Can I take medical records from my son’s death in 2003 to be reviewed?

My son died in 2003; he was 1 year old. He had heart enlargement. I strongly think the physicians that treated him did more harm that led to his death. There was more than 9 specialists that had all came up with different diagnosis. He was put through 5 surgeries at the age of 1 and had a bad heart to begin with. Who is at blame for the his death the hospital or the doctors?

Asked on July 23, 2010 under Malpractice Law, Arizona


M.T.G., Member, New York Bar / FreeAdvice Contributing Attorney

Answered 10 years ago | Contributor

I am so sorry for your loss.  You as the parent and natural guardian of your son have the right to obtain and review his medical records.  You will need to provide an authorization as to same and it needs to comply with HIPAA standards.  Often hospitals will want their own forms.  As for the medical malpractice, go and speak with an attorney in your area.  Consultation is free.  What I am concerned about is what is known as the Statute of Limitations for wrongful death or medical malpractice in your state. The attorney can also help you to obtain the medical records.  Good luck.

SJZ, Member, New York Bar / FreeAdvice Contributing Attorney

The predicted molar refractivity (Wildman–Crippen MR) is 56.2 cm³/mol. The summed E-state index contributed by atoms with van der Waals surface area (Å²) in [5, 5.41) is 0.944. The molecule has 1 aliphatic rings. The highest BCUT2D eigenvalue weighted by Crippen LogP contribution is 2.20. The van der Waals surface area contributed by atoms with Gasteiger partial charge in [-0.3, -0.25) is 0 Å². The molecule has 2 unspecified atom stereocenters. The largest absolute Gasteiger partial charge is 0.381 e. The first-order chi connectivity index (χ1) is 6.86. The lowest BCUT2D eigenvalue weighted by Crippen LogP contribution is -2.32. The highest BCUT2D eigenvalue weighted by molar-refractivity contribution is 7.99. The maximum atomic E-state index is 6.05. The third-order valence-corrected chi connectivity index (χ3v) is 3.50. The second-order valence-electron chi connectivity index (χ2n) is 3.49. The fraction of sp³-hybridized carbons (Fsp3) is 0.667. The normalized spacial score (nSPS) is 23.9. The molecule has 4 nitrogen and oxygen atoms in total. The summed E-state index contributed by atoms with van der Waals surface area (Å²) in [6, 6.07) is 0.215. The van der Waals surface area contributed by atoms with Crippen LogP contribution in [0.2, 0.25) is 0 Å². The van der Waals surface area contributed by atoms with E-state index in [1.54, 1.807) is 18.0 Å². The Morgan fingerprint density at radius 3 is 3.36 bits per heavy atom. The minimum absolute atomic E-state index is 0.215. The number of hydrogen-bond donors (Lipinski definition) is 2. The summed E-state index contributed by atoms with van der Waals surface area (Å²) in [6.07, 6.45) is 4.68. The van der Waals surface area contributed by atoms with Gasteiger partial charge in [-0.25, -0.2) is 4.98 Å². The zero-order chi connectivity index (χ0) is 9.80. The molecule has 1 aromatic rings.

Answered 10 years ago | Contributor

First, please accept our sympathy for your loss.

In terms of who is to blame, it might be the doctors, or it might be the hospital, or might be neither. In essence, you are asking the very reasonable question of, "Was there malpractice? And if so, who is responsible?" Malpractice is, literally, "bad practice"; it is when a medical care provider does not follow the accepted standards of the medical profession, or provide care of the generally accepted type and quality. When that happens, the medical provider may be liable for the inadequate care.

However, the fact that a patient did not do well, or did not even survive, is not by itself proof that someone was to blame. Unfortunately, medicine is still far more an art than a science; and sometimes, despite the best care in the world, the outcome is bad.

As the parent, you should be able to see your son's medical records. If you have any thought, as you seem to, that the care may not have been adequate, you should request the records and bring them to an experienced medical practice attorney to help evaluate whether you may have a case. Good luck, and, once again, our sympathies.

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